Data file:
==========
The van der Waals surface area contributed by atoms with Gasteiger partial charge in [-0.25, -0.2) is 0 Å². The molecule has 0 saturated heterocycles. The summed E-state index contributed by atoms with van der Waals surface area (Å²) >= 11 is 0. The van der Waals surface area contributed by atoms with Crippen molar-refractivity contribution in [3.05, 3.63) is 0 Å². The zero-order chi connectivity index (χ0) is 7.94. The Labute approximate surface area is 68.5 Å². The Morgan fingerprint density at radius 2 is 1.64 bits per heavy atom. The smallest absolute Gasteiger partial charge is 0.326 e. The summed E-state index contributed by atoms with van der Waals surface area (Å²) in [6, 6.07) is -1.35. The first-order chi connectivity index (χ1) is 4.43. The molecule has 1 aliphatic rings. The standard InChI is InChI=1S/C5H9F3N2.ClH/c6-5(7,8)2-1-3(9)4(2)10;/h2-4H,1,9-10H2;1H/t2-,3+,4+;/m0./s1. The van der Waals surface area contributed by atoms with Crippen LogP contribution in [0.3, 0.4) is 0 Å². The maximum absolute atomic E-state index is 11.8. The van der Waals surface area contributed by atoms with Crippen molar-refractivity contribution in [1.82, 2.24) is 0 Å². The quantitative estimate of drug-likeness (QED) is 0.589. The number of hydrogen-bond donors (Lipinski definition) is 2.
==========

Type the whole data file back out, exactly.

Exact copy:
The van der Waals surface area contributed by atoms with Gasteiger partial charge in [-0.25, -0.2) is 0 Å². The molecule has 0 saturated heterocycles. The summed E-state index contributed by atoms with van der Waals surface area (Å²) >= 11 is 0. The van der Waals surface area contributed by atoms with Crippen molar-refractivity contribution in [3.05, 3.63) is 0 Å². The zero-order chi connectivity index (χ0) is 7.94. The Labute approximate surface area is 68.5 Å². The Morgan fingerprint density at radius 2 is 1.64 bits per heavy atom. The smallest absolute Gasteiger partial charge is 0.326 e. The summed E-state index contributed by atoms with van der Waals surface area (Å²) in [6, 6.07) is -1.35. The first-order chi connectivity index (χ1) is 4.43. The molecule has 1 aliphatic rings. The standard InChI is InChI=1S/C5H9F3N2.ClH/c6-5(7,8)2-1-3(9)4(2)10;/h2-4H,1,9-10H2;1H/t2-,3+,4+;/m0./s1. The van der Waals surface area contributed by atoms with Crippen LogP contribution in [0.3, 0.4) is 0 Å². The maximum absolute atomic E-state index is 11.8. The van der Waals surface area contributed by atoms with Crippen molar-refractivity contribution in [1.82, 2.24) is 0 Å². The quantitative estimate of drug-likeness (QED) is 0.589. The number of hydrogen-bond donors (Lipinski definition) is 2.